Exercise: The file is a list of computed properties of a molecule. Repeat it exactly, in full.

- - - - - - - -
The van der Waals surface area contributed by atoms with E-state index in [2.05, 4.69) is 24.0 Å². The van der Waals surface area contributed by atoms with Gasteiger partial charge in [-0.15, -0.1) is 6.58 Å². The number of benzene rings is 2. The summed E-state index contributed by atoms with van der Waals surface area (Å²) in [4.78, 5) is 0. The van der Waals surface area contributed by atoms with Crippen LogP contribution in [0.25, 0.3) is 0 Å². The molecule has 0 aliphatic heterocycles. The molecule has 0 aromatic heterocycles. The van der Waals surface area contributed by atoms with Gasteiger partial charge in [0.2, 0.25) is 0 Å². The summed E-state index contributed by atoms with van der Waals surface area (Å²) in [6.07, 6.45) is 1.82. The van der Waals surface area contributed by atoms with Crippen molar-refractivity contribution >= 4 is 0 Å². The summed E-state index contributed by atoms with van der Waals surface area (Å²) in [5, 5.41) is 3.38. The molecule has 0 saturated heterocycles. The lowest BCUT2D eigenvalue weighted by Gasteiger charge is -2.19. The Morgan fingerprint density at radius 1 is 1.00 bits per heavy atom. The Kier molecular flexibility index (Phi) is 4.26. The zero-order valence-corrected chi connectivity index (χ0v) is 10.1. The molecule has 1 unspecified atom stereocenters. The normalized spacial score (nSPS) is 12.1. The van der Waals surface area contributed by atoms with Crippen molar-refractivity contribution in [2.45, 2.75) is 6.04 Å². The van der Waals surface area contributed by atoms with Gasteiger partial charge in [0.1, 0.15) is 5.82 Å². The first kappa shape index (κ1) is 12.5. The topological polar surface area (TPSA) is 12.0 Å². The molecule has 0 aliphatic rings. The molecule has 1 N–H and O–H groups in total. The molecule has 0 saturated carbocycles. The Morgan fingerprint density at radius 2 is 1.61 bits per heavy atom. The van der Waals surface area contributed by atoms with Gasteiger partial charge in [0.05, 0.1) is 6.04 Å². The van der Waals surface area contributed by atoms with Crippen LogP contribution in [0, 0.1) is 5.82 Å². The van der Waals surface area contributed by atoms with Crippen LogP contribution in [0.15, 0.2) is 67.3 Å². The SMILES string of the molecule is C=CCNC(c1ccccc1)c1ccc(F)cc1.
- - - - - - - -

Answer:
The van der Waals surface area contributed by atoms with E-state index in [2.05, 4.69) is 24.0 Å². The van der Waals surface area contributed by atoms with Gasteiger partial charge in [-0.15, -0.1) is 6.58 Å². The number of benzene rings is 2. The summed E-state index contributed by atoms with van der Waals surface area (Å²) in [4.78, 5) is 0. The van der Waals surface area contributed by atoms with Crippen LogP contribution in [0.25, 0.3) is 0 Å². The molecule has 0 aliphatic heterocycles. The molecule has 0 aromatic heterocycles. The van der Waals surface area contributed by atoms with Gasteiger partial charge in [0.2, 0.25) is 0 Å². The summed E-state index contributed by atoms with van der Waals surface area (Å²) in [6.07, 6.45) is 1.82. The van der Waals surface area contributed by atoms with Crippen molar-refractivity contribution >= 4 is 0 Å². The summed E-state index contributed by atoms with van der Waals surface area (Å²) in [5, 5.41) is 3.38. The molecule has 0 saturated heterocycles. The lowest BCUT2D eigenvalue weighted by Gasteiger charge is -2.19. The Morgan fingerprint density at radius 1 is 1.00 bits per heavy atom. The Kier molecular flexibility index (Phi) is 4.26. The zero-order valence-corrected chi connectivity index (χ0v) is 10.1. The molecule has 1 unspecified atom stereocenters. The normalized spacial score (nSPS) is 12.1. The van der Waals surface area contributed by atoms with Crippen molar-refractivity contribution in [2.45, 2.75) is 6.04 Å². The van der Waals surface area contributed by atoms with Gasteiger partial charge in [0.1, 0.15) is 5.82 Å². The first kappa shape index (κ1) is 12.5. The topological polar surface area (TPSA) is 12.0 Å². The molecule has 0 aliphatic rings. The molecule has 1 N–H and O–H groups in total. The molecule has 0 saturated carbocycles. The Morgan fingerprint density at radius 2 is 1.61 bits per heavy atom. The van der Waals surface area contributed by atoms with Gasteiger partial charge in [0.05, 0.1) is 6.04 Å². The van der Waals surface area contributed by atoms with Crippen LogP contribution in [0, 0.1) is 5.82 Å². The van der Waals surface area contributed by atoms with Crippen LogP contribution in [0.15, 0.2) is 67.3 Å². The SMILES string of the molecule is C=CCNC(c1ccccc1)c1ccc(F)cc1.